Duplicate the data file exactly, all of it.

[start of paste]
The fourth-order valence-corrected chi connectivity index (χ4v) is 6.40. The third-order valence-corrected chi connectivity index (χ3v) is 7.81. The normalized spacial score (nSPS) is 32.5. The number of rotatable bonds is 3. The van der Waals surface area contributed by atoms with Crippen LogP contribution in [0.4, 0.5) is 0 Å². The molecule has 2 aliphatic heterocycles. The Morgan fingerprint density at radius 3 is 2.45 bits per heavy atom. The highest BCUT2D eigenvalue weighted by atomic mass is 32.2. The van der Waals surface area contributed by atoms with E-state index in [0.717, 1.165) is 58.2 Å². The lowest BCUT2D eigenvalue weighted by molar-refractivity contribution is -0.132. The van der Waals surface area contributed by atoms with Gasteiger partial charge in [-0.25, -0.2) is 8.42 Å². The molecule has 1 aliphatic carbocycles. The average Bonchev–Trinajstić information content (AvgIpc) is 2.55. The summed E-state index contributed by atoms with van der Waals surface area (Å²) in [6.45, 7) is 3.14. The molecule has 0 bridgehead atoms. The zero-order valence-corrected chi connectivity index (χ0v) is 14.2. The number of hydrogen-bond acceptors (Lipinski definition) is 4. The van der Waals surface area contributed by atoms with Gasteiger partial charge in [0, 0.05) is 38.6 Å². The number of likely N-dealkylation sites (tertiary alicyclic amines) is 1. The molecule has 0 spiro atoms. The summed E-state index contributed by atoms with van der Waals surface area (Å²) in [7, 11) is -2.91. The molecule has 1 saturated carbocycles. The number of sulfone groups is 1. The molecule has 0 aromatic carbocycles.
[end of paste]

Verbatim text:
The fourth-order valence-corrected chi connectivity index (χ4v) is 6.40. The third-order valence-corrected chi connectivity index (χ3v) is 7.81. The normalized spacial score (nSPS) is 32.5. The number of rotatable bonds is 3. The van der Waals surface area contributed by atoms with Crippen LogP contribution in [0.4, 0.5) is 0 Å². The molecule has 2 aliphatic heterocycles. The Morgan fingerprint density at radius 3 is 2.45 bits per heavy atom. The highest BCUT2D eigenvalue weighted by atomic mass is 32.2. The van der Waals surface area contributed by atoms with E-state index in [0.717, 1.165) is 58.2 Å². The lowest BCUT2D eigenvalue weighted by molar-refractivity contribution is -0.132. The van der Waals surface area contributed by atoms with Gasteiger partial charge in [-0.25, -0.2) is 8.42 Å². The molecule has 1 aliphatic carbocycles. The average Bonchev–Trinajstić information content (AvgIpc) is 2.55. The summed E-state index contributed by atoms with van der Waals surface area (Å²) in [6.45, 7) is 3.14. The molecule has 0 bridgehead atoms. The zero-order valence-corrected chi connectivity index (χ0v) is 14.2. The number of hydrogen-bond acceptors (Lipinski definition) is 4. The van der Waals surface area contributed by atoms with Gasteiger partial charge in [0, 0.05) is 38.6 Å². The number of likely N-dealkylation sites (tertiary alicyclic amines) is 1. The molecule has 0 spiro atoms. The summed E-state index contributed by atoms with van der Waals surface area (Å²) in [7, 11) is -2.91. The molecule has 1 saturated carbocycles. The number of sulfone groups is 1. The molecule has 0 aromatic carbocycles.